Consult an arborist about any distressed trees in your yard. I’ve got one of mine on a regular treatment plan for winter moths. I just wish I could get the raggedy, beleaguered street trees sprayed as well.
Encourage the city to water the trees they plant. Trees need a great deal of water when they’re first transplanted. City trees never seem to get what they need. The lack of rain has exacerbated the problem resulting in the death of almost all the youngest trees. Can’t we give some kids a job for the summer?
Talk to your representatives about using less salt or de-icer in the winter months. It’s better for trees and for local ponds, streams and lakes.
Become better stewards of the tree canopy. It’s a mixed bag around here in terms of what towns and cities are doing to ensure a healthy tree canopy. Cambridge has hearings about cutting down street trees but I’m not sure it makes any difference. Far too many trees aren’t replaced. Brookline’s magnificent tree canopy puts Cambridge’s motley treescape to shame. What have they been doing right? Medford calls itself a “Tree City” but its streets are often tree-free or what trees are there end up getting mutilated for overhead wires.
Actually become a tree steward. Every year Massachusetts offers a two-day tree steward training. The training is held in a rural area but there’s also an emphasis on the health and maintenance of urban trees.
Plant trees. Plant a tree in your yard or work with the city to get street trees planted or replanted on your block. It’s hard to know what trees will do well going forward. What will our climate be like 30, 40, 60 years from now? Recently it seems the newer oak trees the city planted seem to be doing well – their roots go down deep and they seem to do better finding enough water.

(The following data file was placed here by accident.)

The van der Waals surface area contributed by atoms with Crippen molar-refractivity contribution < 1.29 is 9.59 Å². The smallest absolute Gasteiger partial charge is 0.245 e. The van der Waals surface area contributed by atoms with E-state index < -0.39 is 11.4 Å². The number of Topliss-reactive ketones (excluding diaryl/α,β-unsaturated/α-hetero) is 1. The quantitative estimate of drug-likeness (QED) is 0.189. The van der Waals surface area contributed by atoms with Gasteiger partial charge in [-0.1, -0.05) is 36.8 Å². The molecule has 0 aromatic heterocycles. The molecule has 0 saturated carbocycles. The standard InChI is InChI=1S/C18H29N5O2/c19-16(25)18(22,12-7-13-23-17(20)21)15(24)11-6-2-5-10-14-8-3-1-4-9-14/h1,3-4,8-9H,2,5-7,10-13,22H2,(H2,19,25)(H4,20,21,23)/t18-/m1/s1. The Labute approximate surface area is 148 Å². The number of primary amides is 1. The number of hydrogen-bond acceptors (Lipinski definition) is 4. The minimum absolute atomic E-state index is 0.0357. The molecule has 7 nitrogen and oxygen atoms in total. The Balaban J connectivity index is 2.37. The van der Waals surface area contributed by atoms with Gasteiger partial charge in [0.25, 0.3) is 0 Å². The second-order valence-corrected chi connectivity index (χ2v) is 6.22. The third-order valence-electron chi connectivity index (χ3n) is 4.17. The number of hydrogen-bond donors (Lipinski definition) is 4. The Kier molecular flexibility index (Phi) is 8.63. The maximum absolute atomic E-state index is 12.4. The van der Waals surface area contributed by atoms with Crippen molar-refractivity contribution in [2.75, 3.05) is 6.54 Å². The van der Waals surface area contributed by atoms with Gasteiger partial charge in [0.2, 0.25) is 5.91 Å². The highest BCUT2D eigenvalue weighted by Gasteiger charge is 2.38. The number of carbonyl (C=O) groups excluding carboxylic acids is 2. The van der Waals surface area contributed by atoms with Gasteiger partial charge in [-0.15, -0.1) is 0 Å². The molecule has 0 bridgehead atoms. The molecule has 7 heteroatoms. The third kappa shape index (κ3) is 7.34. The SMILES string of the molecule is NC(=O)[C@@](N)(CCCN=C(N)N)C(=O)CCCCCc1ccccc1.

Press for answers about the problem of dying trees. We need to start asking questions. It’s too easy to overlook the die-off of trees as the dead ones are cut down and lost from memory. Something’s happening though and we need to find out the causes before it’s too late.
Here’s some more from the internet about trees dying:
Arlington Storm Damage If you weren’t in East Arlington last week you may have missed the terrible storm damage from last Wednesday’s “micro-burst.” According to local residents we spoke to, town employees and local tree companies did a super job – clearing downed trees and cleaning up in less than 48 hours.
“Micro” seems to be the wrong way to describe this freak storm. In just minutes more than 100 trees were knocked over and countless branches broken in a large part of town – on both sides of Mass Ave from Walgreens to Route 16 . It’s terribly sad and a huge loss to the local landscape and tree canopy.
Urban trees have it hard enough under normal weather conditions – or what passes for normal nowadays. You could see evidence of this year’s drought around the uprooted trees. The very dry exposed earth around several toppled trees looked more like sand than dirt.
My Dad and I drove around on Friday. We wouldn’t have been able to drive through East Arlington just a day or so before – streets were littered with trees. There were still some downed trees and branches that had yet to be cleared but it was amazing how much had been done in such a short period of time. Kudos to all who worked so hard on the cleanup.
This is what the snow looked like on Monday morning in the city. Sure, we got snow Saturday night, but it wasn’t major and it melted by late Sunday.
Thankfully around Cambridge and Somerville we were spared for the most part the damage to the trees that I feared when I heard the forecast. Heavy snow is a disaster when the leaves are on the trees. The trees aren’t structured to bear the weight of collected snow on their leaves.
While I breathed a sigh of relief, I couldn’t let myself think of the devastation outside the city. It was easy to lose track of just how bad it was – until you saw the school closings for Monday. Just 20 minutes or so out of the city and students in town after town were treated to a snow day on Halloween – Acton, Bedford, Woburn, Medfield – the list went on and on and on. Clearly things were not good if schools couldn’t open on Monday – and were still closed on Tuesday in some towns.
Driving through Arlington on Tuesday to visit broker open houses (we real estate agents live the good life – several days a week we get to tour properties newly listed for sale and get treated to multiple lunches) we came across many downed branches and broken trees. It was a terrible sight.